(Or as the goyim call it, Happy The-Day-That-Jew-Betrayed-Jesus)
I love Passover. To begin with, the story of the holiday has everything you could possibly want in a bible story. It's a story of liberty. It's a story about the little guy beating the big guy (with a little help from the bigger guy). It's got love (when the Pharoh's wife rescues baby Moses and raises her as her own), rivalry (between Moses and the Pharoh's first born son), explosions (A burning bush!), blood and horror (10, count em, 10 plagues), miracles (the sea parting!), betrayal and doublecrossing (that evil Pharoh), and even a car chase! Well, camel chase anyway.
Sure, it drags on a bit too long. But you should have seen it before the studio forced Moses to cut it down to two and a half hours.
But I digress.
I like the songs, being with family, the kinship I feel when I catch the train at 3 on a weekday and its full of my fellow Jews going home for seder. Suddenly, we're not alone, wading in a sea of people wishing us Merry Christmas and telling us Jesus loves us. We're all united.
Another thing I like about Passover, is the food. Matzah and cream cheese is a great snack. That Israeli chocolate is da bomb. Don't think I forgot about Matzah pizza. And Kosher-For-Passover ketchup is a delightfully sweet change from boring old Heinz (sorry Kerry). But of course, the highlight is the Passover seder meal that my mom cooks every year. Chicken soup, stuffed cabbage, enough brisket to turn Calista Flockhart into Chastity Bono, apricot chicken, sweet potatoes and baby carrots laced with marshmallows and noodle kugel--all finished off with the double whammy dessert of chocolate and apple cakes. Total animals killed: about 20. Total days I'll be consuming the leftovers their tasty, tasty bodies? Eight.
So it's no wonder, to me, that Christians would want to get in on the celebration. After all, they don't get to have any fun this time of year. All they get to do is paint eggs in crazy colors. And then go on "Easter Egg hunts" where they try and find the eggs they painted and also find hidden baskets of candy. Not normal candy though. The candy they get to eat includes sugarshell-covered chocolate eggs, cream filled eggs, and sugar encrusted marshmallows shaped like little birds. And when they're done eating all that candy, they can go eat a big fat ham and cheese sandwich because unlike the Jews, they don't have any dietary restrictions. It must really, really suck for them.
That must be why Christian seders are all the rage. According to the Washington Post, more and more Christians are celebrating Passover. It makes sense.. I mean, our history is their history too (up until about 1 A.D.). Without those Egyptian Jews, there's no Ten Commandments. Jesus's last supper was a Passover seder. Sure, matzah probably wasn't what he would have preferred for his last meal, but what are you gonna do?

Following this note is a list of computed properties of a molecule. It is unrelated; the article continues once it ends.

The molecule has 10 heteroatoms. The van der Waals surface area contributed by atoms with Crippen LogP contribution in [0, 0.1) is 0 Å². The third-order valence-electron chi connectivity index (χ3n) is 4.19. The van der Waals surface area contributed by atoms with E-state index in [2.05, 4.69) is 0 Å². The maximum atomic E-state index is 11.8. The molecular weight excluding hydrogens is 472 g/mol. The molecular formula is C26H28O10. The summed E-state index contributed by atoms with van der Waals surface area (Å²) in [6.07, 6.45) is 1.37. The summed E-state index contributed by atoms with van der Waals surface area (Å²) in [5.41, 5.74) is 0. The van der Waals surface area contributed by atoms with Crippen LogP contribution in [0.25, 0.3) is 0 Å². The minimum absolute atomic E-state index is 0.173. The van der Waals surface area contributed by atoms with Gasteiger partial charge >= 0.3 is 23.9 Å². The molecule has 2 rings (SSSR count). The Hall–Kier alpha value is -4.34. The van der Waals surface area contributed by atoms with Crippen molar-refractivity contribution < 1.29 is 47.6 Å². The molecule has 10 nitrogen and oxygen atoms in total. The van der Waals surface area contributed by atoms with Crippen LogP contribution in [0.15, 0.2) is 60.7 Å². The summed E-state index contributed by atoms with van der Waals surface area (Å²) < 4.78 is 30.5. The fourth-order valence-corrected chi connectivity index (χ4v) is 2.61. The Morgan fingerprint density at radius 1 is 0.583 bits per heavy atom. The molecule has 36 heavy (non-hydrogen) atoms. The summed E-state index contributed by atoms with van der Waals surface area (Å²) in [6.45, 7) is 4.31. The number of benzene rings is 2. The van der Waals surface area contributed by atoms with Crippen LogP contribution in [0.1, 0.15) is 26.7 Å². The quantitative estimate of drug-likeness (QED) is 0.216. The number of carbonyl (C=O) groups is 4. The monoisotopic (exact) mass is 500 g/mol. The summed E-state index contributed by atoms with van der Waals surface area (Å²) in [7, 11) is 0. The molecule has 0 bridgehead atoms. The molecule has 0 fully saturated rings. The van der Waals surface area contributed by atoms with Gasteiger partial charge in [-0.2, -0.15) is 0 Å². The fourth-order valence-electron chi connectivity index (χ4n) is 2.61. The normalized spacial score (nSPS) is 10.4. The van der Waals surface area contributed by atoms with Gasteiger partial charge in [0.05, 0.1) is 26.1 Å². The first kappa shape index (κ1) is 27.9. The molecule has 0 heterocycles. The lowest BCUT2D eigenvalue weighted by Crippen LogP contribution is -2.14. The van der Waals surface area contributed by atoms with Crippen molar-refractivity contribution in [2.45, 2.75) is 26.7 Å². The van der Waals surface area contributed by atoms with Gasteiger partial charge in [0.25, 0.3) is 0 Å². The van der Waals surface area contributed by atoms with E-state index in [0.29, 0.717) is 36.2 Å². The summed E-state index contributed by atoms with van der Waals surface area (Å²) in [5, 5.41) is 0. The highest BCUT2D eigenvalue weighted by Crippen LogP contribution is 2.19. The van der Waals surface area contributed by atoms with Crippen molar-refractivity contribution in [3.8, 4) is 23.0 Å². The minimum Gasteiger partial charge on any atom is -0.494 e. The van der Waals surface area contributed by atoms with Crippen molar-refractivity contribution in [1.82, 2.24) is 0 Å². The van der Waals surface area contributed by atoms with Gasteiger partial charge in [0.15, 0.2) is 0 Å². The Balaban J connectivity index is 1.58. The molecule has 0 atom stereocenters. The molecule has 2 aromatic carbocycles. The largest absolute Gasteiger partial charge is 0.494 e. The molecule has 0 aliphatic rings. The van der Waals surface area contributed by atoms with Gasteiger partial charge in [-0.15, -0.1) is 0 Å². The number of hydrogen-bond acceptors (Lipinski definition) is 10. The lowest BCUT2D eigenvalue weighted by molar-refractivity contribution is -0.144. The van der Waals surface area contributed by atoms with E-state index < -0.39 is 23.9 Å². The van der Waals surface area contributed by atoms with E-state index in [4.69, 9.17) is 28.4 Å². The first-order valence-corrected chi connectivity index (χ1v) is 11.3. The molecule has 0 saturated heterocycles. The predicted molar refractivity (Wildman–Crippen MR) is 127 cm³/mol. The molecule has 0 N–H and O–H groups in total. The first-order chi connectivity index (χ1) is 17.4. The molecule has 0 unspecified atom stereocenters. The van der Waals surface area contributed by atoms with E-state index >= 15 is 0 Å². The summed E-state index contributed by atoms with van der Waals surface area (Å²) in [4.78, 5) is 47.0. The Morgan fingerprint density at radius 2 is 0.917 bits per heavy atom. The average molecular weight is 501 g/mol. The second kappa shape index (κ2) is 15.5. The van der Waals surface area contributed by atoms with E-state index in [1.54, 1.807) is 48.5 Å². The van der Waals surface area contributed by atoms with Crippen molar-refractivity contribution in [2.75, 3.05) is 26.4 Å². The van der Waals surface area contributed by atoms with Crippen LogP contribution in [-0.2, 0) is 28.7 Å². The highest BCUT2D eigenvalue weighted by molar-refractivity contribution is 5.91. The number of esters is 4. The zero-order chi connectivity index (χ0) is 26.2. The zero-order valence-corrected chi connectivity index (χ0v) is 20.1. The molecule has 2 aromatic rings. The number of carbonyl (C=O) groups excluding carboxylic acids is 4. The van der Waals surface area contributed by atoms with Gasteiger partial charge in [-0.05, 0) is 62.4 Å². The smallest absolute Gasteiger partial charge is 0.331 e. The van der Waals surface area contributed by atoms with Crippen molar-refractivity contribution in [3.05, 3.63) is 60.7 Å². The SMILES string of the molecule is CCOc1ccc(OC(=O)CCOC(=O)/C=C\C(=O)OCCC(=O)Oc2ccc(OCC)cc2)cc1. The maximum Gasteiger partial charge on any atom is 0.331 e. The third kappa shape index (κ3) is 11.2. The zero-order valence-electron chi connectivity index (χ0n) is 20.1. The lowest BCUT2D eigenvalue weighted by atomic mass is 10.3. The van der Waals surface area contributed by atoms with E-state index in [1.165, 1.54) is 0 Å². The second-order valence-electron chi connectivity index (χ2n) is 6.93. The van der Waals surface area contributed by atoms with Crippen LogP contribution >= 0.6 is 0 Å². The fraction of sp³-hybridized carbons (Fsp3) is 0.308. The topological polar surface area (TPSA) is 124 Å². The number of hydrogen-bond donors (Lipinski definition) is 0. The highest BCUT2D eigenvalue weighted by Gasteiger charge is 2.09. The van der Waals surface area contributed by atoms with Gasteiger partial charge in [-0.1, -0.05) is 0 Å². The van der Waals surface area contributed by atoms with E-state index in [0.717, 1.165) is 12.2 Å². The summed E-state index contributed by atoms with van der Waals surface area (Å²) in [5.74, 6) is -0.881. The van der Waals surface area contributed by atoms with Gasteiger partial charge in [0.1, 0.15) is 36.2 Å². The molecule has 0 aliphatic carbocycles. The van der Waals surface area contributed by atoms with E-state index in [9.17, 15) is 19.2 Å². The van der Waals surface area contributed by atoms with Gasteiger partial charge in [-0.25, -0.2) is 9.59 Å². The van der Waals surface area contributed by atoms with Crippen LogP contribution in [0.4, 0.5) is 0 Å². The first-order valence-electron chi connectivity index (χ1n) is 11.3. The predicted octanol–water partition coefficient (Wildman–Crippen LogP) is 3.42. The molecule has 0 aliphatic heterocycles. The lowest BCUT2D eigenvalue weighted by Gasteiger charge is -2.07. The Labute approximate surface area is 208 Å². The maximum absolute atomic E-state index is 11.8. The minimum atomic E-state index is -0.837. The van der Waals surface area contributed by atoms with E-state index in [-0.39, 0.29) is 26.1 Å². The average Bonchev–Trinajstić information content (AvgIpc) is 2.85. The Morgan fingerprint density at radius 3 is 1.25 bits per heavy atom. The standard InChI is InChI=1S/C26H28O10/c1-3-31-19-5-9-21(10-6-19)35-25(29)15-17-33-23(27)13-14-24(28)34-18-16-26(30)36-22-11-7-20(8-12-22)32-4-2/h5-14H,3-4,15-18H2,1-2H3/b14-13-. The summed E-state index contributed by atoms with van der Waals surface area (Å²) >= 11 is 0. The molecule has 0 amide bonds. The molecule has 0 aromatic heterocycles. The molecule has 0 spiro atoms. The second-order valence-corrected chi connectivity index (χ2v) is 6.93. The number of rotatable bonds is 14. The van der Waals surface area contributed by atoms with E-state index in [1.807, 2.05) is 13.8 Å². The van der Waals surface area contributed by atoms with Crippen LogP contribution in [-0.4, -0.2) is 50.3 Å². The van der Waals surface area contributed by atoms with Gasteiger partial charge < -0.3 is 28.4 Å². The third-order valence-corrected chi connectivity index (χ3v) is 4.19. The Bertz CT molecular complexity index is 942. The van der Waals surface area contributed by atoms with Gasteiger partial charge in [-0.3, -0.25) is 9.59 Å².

Some Jews are upset by it though. How would the Christians feel if we started celebrating Christmas?
Hmm... don't answer that.
Ok well. I don't have a problem with it personally. Let them eat matzah, I say. There's enough constipation for everybody. No, rather, the people I do have a problem with are the Jews.
Yep. The Jews. My people. They just don't make them like they used to.
Let me explain. All my life, I've been taught that "legumes" (previously called nuts and beans) were forbidden on Passover because they could be used to make bread. This may not seem like a huge deal.. until you realize how many products have soybean oil and peanut oil in them, and that infamous "soy lechtin" which appears in nearly everything.
I'm not really all that religious. But as I said, I like Passover. So I follow it strictly. So this no legumes thing was tough. Making it tougher was the fact that, for other Jews, legumes were perfectly alright to eat.
See there are two types of Jews, Ashkenazi and Sephardic. The Sephardics can eat legumes and corn during Passover. Ashkenazi cannot. I accepted this, as illogical as it was, because that's what we faithful people do. We accept illogical things.
But now, The New York Times reports that Ashkenazi rabbis have changed their minds. Now legumes are ok (But still not corn). As The Forward put it, "In the battle between fundamentalism and funda-lentilism, the pro-lentilists have won."
For a religion so steeped in tradition, it seems to me that we're throwing it out the window pretty easily. So I'm remaining legumeless. I feel its the right thing to do. If it was good enough for my Grandfather it's good enough for me. Go eat your peanut butter and matzah if you want to. I'm fine with my cream cheese.
Then again, that choc-full-of-soy-lechtin rabbit is looking mighty tasty.